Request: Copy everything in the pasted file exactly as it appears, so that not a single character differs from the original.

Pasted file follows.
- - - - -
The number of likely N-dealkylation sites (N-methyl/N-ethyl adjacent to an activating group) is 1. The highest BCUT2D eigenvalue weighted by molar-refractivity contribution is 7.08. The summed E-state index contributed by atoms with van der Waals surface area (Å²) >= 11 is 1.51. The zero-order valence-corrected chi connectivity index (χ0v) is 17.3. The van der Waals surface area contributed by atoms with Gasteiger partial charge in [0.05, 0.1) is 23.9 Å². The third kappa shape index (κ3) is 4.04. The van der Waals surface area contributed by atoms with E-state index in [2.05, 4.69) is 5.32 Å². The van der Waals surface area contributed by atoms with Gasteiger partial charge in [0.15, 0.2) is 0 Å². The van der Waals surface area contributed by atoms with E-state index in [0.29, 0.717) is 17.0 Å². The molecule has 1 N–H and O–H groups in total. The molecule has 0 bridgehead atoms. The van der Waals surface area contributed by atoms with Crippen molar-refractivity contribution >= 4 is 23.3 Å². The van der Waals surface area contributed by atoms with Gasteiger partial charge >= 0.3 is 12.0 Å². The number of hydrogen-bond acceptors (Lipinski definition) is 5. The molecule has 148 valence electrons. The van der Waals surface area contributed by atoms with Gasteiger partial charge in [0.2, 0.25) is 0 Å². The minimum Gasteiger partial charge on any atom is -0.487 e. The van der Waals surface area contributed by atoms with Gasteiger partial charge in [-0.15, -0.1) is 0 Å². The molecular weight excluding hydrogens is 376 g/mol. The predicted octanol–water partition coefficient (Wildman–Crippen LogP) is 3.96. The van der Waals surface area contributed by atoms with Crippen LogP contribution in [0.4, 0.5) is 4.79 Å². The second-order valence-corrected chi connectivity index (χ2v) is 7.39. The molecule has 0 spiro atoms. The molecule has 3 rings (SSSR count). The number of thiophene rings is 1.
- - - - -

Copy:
The number of likely N-dealkylation sites (N-methyl/N-ethyl adjacent to an activating group) is 1. The highest BCUT2D eigenvalue weighted by molar-refractivity contribution is 7.08. The summed E-state index contributed by atoms with van der Waals surface area (Å²) >= 11 is 1.51. The zero-order valence-corrected chi connectivity index (χ0v) is 17.3. The van der Waals surface area contributed by atoms with Gasteiger partial charge in [0.05, 0.1) is 23.9 Å². The third kappa shape index (κ3) is 4.04. The van der Waals surface area contributed by atoms with E-state index in [2.05, 4.69) is 5.32 Å². The van der Waals surface area contributed by atoms with Gasteiger partial charge in [0.15, 0.2) is 0 Å². The van der Waals surface area contributed by atoms with E-state index in [0.29, 0.717) is 17.0 Å². The molecule has 1 N–H and O–H groups in total. The molecule has 0 bridgehead atoms. The van der Waals surface area contributed by atoms with Crippen molar-refractivity contribution >= 4 is 23.3 Å². The van der Waals surface area contributed by atoms with Gasteiger partial charge >= 0.3 is 12.0 Å². The number of hydrogen-bond acceptors (Lipinski definition) is 5. The molecule has 148 valence electrons. The van der Waals surface area contributed by atoms with Gasteiger partial charge in [0.2, 0.25) is 0 Å². The minimum Gasteiger partial charge on any atom is -0.487 e. The van der Waals surface area contributed by atoms with Gasteiger partial charge in [-0.15, -0.1) is 0 Å². The molecular weight excluding hydrogens is 376 g/mol. The predicted octanol–water partition coefficient (Wildman–Crippen LogP) is 3.96. The van der Waals surface area contributed by atoms with Crippen LogP contribution in [0.4, 0.5) is 4.79 Å². The second-order valence-corrected chi connectivity index (χ2v) is 7.39. The molecule has 0 spiro atoms. The molecule has 3 rings (SSSR count). The number of thiophene rings is 1.